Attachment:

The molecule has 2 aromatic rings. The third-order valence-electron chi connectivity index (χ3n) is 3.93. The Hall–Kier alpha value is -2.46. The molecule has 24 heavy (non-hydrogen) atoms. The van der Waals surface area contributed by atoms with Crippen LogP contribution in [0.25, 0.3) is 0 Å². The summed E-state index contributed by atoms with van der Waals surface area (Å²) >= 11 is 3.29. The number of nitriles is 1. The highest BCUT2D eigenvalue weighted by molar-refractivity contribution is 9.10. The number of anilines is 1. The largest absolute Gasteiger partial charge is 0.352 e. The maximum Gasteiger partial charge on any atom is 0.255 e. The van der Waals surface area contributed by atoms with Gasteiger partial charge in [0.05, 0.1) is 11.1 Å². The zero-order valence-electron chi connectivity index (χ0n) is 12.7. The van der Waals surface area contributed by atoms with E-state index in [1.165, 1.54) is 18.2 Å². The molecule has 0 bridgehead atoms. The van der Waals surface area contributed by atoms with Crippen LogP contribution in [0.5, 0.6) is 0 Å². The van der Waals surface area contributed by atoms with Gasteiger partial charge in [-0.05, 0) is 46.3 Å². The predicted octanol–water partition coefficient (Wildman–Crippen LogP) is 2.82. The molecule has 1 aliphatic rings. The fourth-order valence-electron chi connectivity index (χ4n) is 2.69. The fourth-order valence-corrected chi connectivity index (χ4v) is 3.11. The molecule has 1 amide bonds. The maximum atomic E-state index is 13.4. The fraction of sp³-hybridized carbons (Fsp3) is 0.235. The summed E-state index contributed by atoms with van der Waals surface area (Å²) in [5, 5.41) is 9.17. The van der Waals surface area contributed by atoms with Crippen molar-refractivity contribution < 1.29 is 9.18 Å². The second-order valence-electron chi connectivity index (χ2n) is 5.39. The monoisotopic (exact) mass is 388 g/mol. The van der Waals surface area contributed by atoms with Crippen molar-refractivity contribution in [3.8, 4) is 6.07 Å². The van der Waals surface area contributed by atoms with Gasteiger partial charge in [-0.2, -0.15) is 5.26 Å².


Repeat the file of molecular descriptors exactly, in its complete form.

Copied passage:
The molecule has 2 aromatic rings. The third-order valence-electron chi connectivity index (χ3n) is 3.93. The Hall–Kier alpha value is -2.46. The molecule has 24 heavy (non-hydrogen) atoms. The van der Waals surface area contributed by atoms with Crippen LogP contribution in [0.25, 0.3) is 0 Å². The summed E-state index contributed by atoms with van der Waals surface area (Å²) >= 11 is 3.29. The number of nitriles is 1. The highest BCUT2D eigenvalue weighted by molar-refractivity contribution is 9.10. The number of anilines is 1. The largest absolute Gasteiger partial charge is 0.352 e. The maximum Gasteiger partial charge on any atom is 0.255 e. The van der Waals surface area contributed by atoms with Gasteiger partial charge in [0.05, 0.1) is 11.1 Å². The zero-order valence-electron chi connectivity index (χ0n) is 12.7. The van der Waals surface area contributed by atoms with E-state index in [1.165, 1.54) is 18.2 Å². The molecule has 0 bridgehead atoms. The van der Waals surface area contributed by atoms with Crippen LogP contribution in [0.5, 0.6) is 0 Å². The van der Waals surface area contributed by atoms with Gasteiger partial charge in [-0.05, 0) is 46.3 Å². The predicted octanol–water partition coefficient (Wildman–Crippen LogP) is 2.82. The molecule has 1 aliphatic rings. The fourth-order valence-electron chi connectivity index (χ4n) is 2.69. The fourth-order valence-corrected chi connectivity index (χ4v) is 3.11. The molecule has 1 amide bonds. The maximum atomic E-state index is 13.4. The fraction of sp³-hybridized carbons (Fsp3) is 0.235. The summed E-state index contributed by atoms with van der Waals surface area (Å²) in [5, 5.41) is 9.17. The van der Waals surface area contributed by atoms with Crippen molar-refractivity contribution < 1.29 is 9.18 Å². The second-order valence-electron chi connectivity index (χ2n) is 5.39. The monoisotopic (exact) mass is 388 g/mol. The van der Waals surface area contributed by atoms with Crippen molar-refractivity contribution in [3.8, 4) is 6.07 Å². The van der Waals surface area contributed by atoms with Gasteiger partial charge in [-0.2, -0.15) is 5.26 Å².